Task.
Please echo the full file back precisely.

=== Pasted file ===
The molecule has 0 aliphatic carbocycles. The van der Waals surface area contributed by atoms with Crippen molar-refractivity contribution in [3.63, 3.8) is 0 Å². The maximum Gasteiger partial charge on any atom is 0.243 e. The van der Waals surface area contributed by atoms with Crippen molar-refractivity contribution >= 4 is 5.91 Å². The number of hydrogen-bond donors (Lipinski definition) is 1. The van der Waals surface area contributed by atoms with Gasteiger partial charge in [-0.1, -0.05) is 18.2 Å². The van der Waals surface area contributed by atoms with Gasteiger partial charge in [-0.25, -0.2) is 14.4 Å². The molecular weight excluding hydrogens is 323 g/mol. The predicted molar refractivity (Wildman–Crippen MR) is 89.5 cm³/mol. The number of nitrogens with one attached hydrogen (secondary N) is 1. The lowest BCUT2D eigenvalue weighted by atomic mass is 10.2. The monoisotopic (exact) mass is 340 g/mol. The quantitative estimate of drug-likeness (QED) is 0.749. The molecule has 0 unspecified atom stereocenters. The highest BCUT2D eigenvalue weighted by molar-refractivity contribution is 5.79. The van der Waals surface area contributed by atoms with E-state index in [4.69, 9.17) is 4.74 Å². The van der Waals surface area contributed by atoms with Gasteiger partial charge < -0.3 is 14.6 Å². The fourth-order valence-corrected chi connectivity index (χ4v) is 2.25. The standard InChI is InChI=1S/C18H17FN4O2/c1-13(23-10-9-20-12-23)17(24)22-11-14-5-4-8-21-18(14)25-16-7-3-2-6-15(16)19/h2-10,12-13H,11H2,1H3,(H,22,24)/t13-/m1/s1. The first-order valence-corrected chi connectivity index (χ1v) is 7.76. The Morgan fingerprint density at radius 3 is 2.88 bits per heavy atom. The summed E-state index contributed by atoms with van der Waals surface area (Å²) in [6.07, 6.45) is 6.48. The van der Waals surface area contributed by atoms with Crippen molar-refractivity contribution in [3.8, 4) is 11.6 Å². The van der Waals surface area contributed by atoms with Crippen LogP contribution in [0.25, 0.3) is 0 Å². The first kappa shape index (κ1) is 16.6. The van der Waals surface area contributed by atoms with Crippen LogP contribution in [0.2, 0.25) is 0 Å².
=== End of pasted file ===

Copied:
The molecule has 0 aliphatic carbocycles. The van der Waals surface area contributed by atoms with Crippen molar-refractivity contribution in [3.63, 3.8) is 0 Å². The maximum Gasteiger partial charge on any atom is 0.243 e. The van der Waals surface area contributed by atoms with Crippen molar-refractivity contribution >= 4 is 5.91 Å². The number of hydrogen-bond donors (Lipinski definition) is 1. The van der Waals surface area contributed by atoms with Gasteiger partial charge in [-0.1, -0.05) is 18.2 Å². The van der Waals surface area contributed by atoms with Gasteiger partial charge in [-0.25, -0.2) is 14.4 Å². The molecular weight excluding hydrogens is 323 g/mol. The predicted molar refractivity (Wildman–Crippen MR) is 89.5 cm³/mol. The number of nitrogens with one attached hydrogen (secondary N) is 1. The lowest BCUT2D eigenvalue weighted by atomic mass is 10.2. The monoisotopic (exact) mass is 340 g/mol. The quantitative estimate of drug-likeness (QED) is 0.749. The molecule has 0 unspecified atom stereocenters. The highest BCUT2D eigenvalue weighted by molar-refractivity contribution is 5.79. The van der Waals surface area contributed by atoms with E-state index in [4.69, 9.17) is 4.74 Å². The van der Waals surface area contributed by atoms with Gasteiger partial charge < -0.3 is 14.6 Å². The fourth-order valence-corrected chi connectivity index (χ4v) is 2.25. The standard InChI is InChI=1S/C18H17FN4O2/c1-13(23-10-9-20-12-23)17(24)22-11-14-5-4-8-21-18(14)25-16-7-3-2-6-15(16)19/h2-10,12-13H,11H2,1H3,(H,22,24)/t13-/m1/s1. The first-order valence-corrected chi connectivity index (χ1v) is 7.76. The Morgan fingerprint density at radius 3 is 2.88 bits per heavy atom. The summed E-state index contributed by atoms with van der Waals surface area (Å²) in [6.07, 6.45) is 6.48. The van der Waals surface area contributed by atoms with Crippen molar-refractivity contribution in [3.8, 4) is 11.6 Å². The van der Waals surface area contributed by atoms with Crippen LogP contribution in [0.25, 0.3) is 0 Å². The first kappa shape index (κ1) is 16.6. The van der Waals surface area contributed by atoms with Crippen LogP contribution in [0.2, 0.25) is 0 Å².